Issue #54 – Pivot-based Transfer Learning for Neural MT
Author: Dr. Rohit Gupta, Sr. Machine Translation Scientist @ Iconic
Pivot-based Transfer Learning for Neural MT between Non-English Languages
Neural MT for many non-English languages is still a challenge because of the unavailability of direct parallel data between these languages. In general, translation between non-English languages, e.g. French to German, is usually done with pivoting through English, i.e., translating French (source) input to English (pivot) and English (pivot) into German. However, pivoting requires doubled decoding time and the translation errors are propagated or expanded via the two-step process.
One approach to build such a direct system is to train a multilingual engine involving all three languages. In this blog post, we will have a look at pivot based transfer learning with pre-training, a recently proposed approach by Kim et al. (2019), which performed better compared to the multilingual model training.
Pivot Based Transfer Learning
- Pre-train a source-pivot model with a source-pivot parallel corpus and a pivot-target model with a pivot-target parallel corpus.
- Initialize the source-target model with the source encoder from the pre-trained source-pivot model and the target decoder from the pre-trained pivot-target model.
- Continue the training with a source-target parallel corpus.
In this plain transfer approach, we can see that two models, source-pivot and pivot-target, are in two different mathematical spaces. The source encoder is trained to be used by a pivot decoder, while the target decoder is trained to use the outputs of a pivot encoder. Therefore, the authors propose three methods to increase the relation among source, pivot, and target languages in the pre-training.
1 – Step wise pre-training of a single model for different language pairs
In this method, they train a single NMT model for source-pivot and pivot-target in two consecutive steps. In step 1, they train a source-pivot model with source-pivot parallel corpus and in step 2, they continue training with a pivot-target parallel corpus, while freezing the encoder parameters of step 1. In this way, the encoder is still modelling the source language although we train the NMT model from pivot to target.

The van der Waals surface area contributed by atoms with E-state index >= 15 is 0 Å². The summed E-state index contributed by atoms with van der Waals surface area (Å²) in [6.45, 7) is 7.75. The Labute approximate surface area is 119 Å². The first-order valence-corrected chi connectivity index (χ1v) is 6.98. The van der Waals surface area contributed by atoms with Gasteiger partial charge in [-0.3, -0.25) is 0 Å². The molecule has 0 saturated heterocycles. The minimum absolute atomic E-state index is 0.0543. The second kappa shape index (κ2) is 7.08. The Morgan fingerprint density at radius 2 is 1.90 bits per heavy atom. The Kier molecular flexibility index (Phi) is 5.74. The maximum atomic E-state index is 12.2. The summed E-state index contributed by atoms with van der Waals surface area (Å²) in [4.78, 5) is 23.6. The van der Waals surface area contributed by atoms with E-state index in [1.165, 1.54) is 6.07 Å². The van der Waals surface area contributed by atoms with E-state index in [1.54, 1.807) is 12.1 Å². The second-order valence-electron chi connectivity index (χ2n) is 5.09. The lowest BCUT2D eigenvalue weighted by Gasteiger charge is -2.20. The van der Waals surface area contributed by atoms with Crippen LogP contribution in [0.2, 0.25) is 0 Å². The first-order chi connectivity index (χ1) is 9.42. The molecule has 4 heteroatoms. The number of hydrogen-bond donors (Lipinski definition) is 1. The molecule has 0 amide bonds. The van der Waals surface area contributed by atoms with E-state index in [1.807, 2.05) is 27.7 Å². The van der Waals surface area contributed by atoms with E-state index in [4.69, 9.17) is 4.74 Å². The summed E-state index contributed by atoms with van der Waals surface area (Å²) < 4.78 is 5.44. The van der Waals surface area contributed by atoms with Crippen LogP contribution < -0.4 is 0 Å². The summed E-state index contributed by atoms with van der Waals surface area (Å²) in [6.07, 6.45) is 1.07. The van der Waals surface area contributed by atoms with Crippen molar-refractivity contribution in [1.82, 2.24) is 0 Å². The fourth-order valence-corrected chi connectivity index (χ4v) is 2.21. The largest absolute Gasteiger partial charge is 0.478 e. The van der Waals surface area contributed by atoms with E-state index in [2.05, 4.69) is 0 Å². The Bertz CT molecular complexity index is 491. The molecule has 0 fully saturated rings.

2 – Pivot Adaptor to smoothly connect pre-trained encoder and decoder
In this method, they learn a linear mapping between the two representation spaces (source encoder and the target decoder ) with a small source-pivot parallel corpus. With this mapping, the source encoder emits sentence representations that lie in a similar space of the pivot encoder. Therefore, it is better suited for our target decoder as it is trained with pivot-target corpus and expects pivot language encodings.
3 – Cross-lingual encoder training via auto-encoding of the pivot language
In this approach, they modify the source-pivot pre-training procedure to force the encoder to have the same mathematical space for both source and pivot languages. They achieve this by an additional de-noising auto-encoding objective from a pivot sentence to the same pivot sentence. The encoder is fed with sentences of both source and pivot languages, which are processed by a shared decoder that outputs only the pivot language. When feeding the pivot language sentence, some noise is introduced so that the encoder learns linguistic structures, grammatical constructs and word order, etc., instead of learning to copy.
The results are given in the table below. We can see that step-wise pre training obtain similar results for the French-German system and better results for the German-Czech system when compared with the many-to-many multilingual approach. And when we combine step-wise pre training and cross-lingual encoder, the approach obtains better results for both language pairs.
We can say this is a promising approach where we may not have direct parallel data but there is a lot of data available via pivoting e.g. to train models involving non-English languages.